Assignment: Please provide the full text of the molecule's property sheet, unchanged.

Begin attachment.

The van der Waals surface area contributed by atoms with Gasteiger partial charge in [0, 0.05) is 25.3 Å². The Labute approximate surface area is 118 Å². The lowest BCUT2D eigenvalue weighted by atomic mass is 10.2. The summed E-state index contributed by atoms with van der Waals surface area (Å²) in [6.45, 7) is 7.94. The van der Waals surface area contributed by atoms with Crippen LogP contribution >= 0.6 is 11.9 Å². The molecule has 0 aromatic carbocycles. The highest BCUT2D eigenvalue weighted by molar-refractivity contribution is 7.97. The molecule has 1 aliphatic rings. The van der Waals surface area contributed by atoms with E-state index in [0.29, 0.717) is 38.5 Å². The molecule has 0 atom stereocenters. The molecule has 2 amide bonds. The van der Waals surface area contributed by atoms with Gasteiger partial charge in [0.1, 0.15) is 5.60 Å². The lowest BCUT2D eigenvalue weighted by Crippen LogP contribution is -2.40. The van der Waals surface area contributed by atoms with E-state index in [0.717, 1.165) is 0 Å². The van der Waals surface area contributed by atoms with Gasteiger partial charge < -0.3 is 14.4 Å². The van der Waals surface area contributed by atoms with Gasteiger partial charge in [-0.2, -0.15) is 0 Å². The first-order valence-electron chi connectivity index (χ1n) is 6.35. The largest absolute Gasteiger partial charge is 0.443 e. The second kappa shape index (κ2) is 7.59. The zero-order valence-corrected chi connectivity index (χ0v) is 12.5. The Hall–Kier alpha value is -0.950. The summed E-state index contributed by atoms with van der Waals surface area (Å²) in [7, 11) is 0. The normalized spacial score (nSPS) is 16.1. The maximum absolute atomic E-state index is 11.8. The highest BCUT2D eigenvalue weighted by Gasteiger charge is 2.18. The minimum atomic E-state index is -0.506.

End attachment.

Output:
The van der Waals surface area contributed by atoms with Gasteiger partial charge in [0, 0.05) is 25.3 Å². The Labute approximate surface area is 118 Å². The lowest BCUT2D eigenvalue weighted by atomic mass is 10.2. The summed E-state index contributed by atoms with van der Waals surface area (Å²) in [6.45, 7) is 7.94. The van der Waals surface area contributed by atoms with Crippen LogP contribution >= 0.6 is 11.9 Å². The molecule has 0 aromatic carbocycles. The highest BCUT2D eigenvalue weighted by molar-refractivity contribution is 7.97. The molecule has 1 aliphatic rings. The van der Waals surface area contributed by atoms with E-state index in [0.29, 0.717) is 38.5 Å². The molecule has 0 atom stereocenters. The molecule has 2 amide bonds. The van der Waals surface area contributed by atoms with Gasteiger partial charge in [0.1, 0.15) is 5.60 Å². The lowest BCUT2D eigenvalue weighted by Crippen LogP contribution is -2.40. The van der Waals surface area contributed by atoms with E-state index in [0.717, 1.165) is 0 Å². The van der Waals surface area contributed by atoms with Gasteiger partial charge < -0.3 is 14.4 Å². The van der Waals surface area contributed by atoms with Gasteiger partial charge in [-0.2, -0.15) is 0 Å². The first-order valence-electron chi connectivity index (χ1n) is 6.35. The largest absolute Gasteiger partial charge is 0.443 e. The second kappa shape index (κ2) is 7.59. The zero-order valence-corrected chi connectivity index (χ0v) is 12.5. The Hall–Kier alpha value is -0.950. The summed E-state index contributed by atoms with van der Waals surface area (Å²) in [7, 11) is 0. The normalized spacial score (nSPS) is 16.1. The maximum absolute atomic E-state index is 11.8. The highest BCUT2D eigenvalue weighted by Gasteiger charge is 2.18. The minimum atomic E-state index is -0.506.